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New ways to improve the science of ‘trade-offs’

From crop production to chemotherapy, new research improves how to determine 'best' outcomes

Date:
September 9, 2021
Source:
Queensland University of Technology
Summary:
Researchers working on complicated problems in agriculture, ecology and medicine have developed a mathematical model to enable faster solutions.
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QUT researchers working on complicated problems in agriculture, ecology and medicine have developed a mathematical model to enable faster solutions.

Questions about intervention, how strong and how long, are just some of the judgment calls faced by doctors and scientists during everyday decision-making.

From crop production to chemotherapy, new research published in Journal of the Royal Society Interface, improves how to determine the 'best' intervention strategies.

Professor Matthew Simpson, PhD researcher Jesse Sharp and Professor Kevin Burrage from QUT's Centre for Data Science and Australian Centre of Excellence for Mathematical and Statistical Frontiers (ACEMS) have developed the new mathematical method to faster simulate different scenarios to reach optimal solutions.

Mr Sharp, who is studying his PhD, said the method involved optimal control theory which could be described as a "science of trade-offs" between competing objectives.

"Using mathematical optimisation techniques help us to make smarter, more efficient resource allocation decisions," he said.

"If you give someone too much chemotherapy, you may kill the leukemia and the patient. In that case, the 'cost' is obviously way too high," he said.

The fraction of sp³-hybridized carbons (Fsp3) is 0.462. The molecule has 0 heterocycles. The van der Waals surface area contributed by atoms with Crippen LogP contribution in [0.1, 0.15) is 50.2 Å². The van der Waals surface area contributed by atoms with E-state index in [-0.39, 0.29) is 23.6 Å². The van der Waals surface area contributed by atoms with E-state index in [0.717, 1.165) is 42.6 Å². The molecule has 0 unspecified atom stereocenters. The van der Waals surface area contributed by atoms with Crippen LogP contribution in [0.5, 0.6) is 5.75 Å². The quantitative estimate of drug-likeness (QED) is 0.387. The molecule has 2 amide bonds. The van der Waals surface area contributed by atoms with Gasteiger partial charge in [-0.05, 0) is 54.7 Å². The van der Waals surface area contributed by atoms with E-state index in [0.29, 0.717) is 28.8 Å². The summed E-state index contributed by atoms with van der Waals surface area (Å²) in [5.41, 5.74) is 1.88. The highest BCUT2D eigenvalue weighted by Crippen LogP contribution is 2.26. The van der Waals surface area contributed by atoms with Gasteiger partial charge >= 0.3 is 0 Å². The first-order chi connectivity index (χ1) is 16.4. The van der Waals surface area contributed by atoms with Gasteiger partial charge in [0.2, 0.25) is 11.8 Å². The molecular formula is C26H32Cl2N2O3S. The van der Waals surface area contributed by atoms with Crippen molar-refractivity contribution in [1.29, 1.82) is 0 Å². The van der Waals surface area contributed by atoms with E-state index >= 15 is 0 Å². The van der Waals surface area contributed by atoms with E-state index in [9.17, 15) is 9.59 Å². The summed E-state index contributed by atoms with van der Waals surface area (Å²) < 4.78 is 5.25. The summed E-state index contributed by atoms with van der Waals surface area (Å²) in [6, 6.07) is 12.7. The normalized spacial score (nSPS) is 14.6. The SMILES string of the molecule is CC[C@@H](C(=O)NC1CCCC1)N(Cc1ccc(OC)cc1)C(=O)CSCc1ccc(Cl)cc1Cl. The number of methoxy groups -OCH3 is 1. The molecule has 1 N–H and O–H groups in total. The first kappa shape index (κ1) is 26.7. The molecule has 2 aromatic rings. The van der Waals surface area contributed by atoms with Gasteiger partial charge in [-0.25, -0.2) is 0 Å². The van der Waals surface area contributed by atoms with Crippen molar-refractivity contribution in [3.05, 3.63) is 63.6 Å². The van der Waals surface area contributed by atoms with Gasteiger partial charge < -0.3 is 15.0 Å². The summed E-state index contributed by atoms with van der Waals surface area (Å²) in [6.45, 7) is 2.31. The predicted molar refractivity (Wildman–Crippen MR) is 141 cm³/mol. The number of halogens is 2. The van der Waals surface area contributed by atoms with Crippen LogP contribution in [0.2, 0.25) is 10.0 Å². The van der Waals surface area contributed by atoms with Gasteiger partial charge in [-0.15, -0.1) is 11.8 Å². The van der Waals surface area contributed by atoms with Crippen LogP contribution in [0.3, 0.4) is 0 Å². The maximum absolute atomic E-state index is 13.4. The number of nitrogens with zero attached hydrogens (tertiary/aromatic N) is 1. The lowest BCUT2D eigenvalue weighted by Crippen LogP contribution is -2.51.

He said it is important to find the right balance between the benefits of the chemotherapy and the detrimental side effects.

"You make a guess, run that scenario, use mathematical techniques to improve your guess again and again to get closer and closer to the optimal solution," he said.

"What we're doing is improving the numerical techniques, so you only need to solve that problem fewer times."

The method can also be applied to farming practices, for example in determining how to fertilise crops.

The optimal control strategy that arises for a given situation depends on how optimality is characterised and what the 'best outcome' means in the context of the specific situation.

Mr Sharp said 'no control' showed as the simplest strategy, while 'bang bang' control was an intervention that switched between maximum and no fertiliser, whereas in 'continuous control', the fertiliser can be applied in any quantity which can change over time.

"In this research, we improve the efficiency of the computational techniques currently used to solve these optimisation problems," he said.

"The improved efficiency may allow us to tackle more complex problems that may previously have been too computationally expensive and too slow to solve."

Professor Matthew Simpson said the research can be applied to a range of problems.

"We can either find a solution faster than we could've before, or we can find a solution where the computational methods have failed to find as solution in the past," Professor Simpson said.

"Anytime you have some kind of system for which you want an output, so it could be something like a self-driving car or some biological system, this is a strategy that can tell you the optimal protocols."


Story Source:

Materials provided by Queensland University of Technology. Note: Content may be edited for style and length.


Journal Reference:

  1. Jesse A. Sharp, Kevin Burrage, Matthew J. Simpson. Implementation and acceleration of optimal control for systems biology. Journal of The Royal Society Interface, 2021; 18 (181): 20210241 DOI: 10.1098/rsif.2021.0241

Cite This Page:

Queensland University of Technology. "New ways to improve the science of ‘trade-offs’." ScienceDaily. ScienceDaily, 9 September 2021. <www.sciencedaily.com/releases/2021/09/210909124009.htm>.
Queensland University of Technology. (2021, September 9). New ways to improve the science of ‘trade-offs’. ScienceDaily. Retrieved July 19, 2024 from www.sciencedaily.com/releases/2021/09/210909124009.htm
Queensland University of Technology. "New ways to improve the science of ‘trade-offs’." ScienceDaily. www.sciencedaily.com/releases/2021/09/210909124009.htm (accessed July 19, 2024).

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